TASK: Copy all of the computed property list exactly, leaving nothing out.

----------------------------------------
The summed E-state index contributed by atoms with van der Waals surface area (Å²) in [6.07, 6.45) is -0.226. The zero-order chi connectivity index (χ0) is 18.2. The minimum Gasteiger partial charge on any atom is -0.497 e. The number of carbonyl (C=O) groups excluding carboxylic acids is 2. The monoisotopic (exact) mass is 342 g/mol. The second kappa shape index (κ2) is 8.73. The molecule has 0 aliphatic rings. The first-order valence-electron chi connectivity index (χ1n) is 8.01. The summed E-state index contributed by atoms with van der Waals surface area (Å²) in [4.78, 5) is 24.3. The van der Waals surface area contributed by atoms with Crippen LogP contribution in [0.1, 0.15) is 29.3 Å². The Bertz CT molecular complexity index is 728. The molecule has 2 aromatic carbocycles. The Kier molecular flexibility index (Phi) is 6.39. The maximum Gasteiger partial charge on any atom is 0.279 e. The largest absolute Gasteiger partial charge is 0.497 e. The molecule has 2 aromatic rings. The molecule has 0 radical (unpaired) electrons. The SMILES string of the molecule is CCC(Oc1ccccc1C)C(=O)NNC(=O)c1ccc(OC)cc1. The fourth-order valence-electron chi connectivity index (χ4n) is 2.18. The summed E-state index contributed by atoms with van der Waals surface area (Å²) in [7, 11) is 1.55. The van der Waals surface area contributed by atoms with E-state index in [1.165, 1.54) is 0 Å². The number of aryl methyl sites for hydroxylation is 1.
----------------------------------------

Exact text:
The summed E-state index contributed by atoms with van der Waals surface area (Å²) in [6.07, 6.45) is -0.226. The zero-order chi connectivity index (χ0) is 18.2. The minimum Gasteiger partial charge on any atom is -0.497 e. The number of carbonyl (C=O) groups excluding carboxylic acids is 2. The monoisotopic (exact) mass is 342 g/mol. The second kappa shape index (κ2) is 8.73. The molecule has 0 aliphatic rings. The first-order valence-electron chi connectivity index (χ1n) is 8.01. The summed E-state index contributed by atoms with van der Waals surface area (Å²) in [4.78, 5) is 24.3. The van der Waals surface area contributed by atoms with Crippen LogP contribution in [0.1, 0.15) is 29.3 Å². The Bertz CT molecular complexity index is 728. The molecule has 2 aromatic carbocycles. The Kier molecular flexibility index (Phi) is 6.39. The maximum Gasteiger partial charge on any atom is 0.279 e. The largest absolute Gasteiger partial charge is 0.497 e. The molecule has 2 aromatic rings. The molecule has 0 radical (unpaired) electrons. The SMILES string of the molecule is CCC(Oc1ccccc1C)C(=O)NNC(=O)c1ccc(OC)cc1. The fourth-order valence-electron chi connectivity index (χ4n) is 2.18. The summed E-state index contributed by atoms with van der Waals surface area (Å²) in [7, 11) is 1.55. The van der Waals surface area contributed by atoms with E-state index in [1.165, 1.54) is 0 Å². The number of aryl methyl sites for hydroxylation is 1.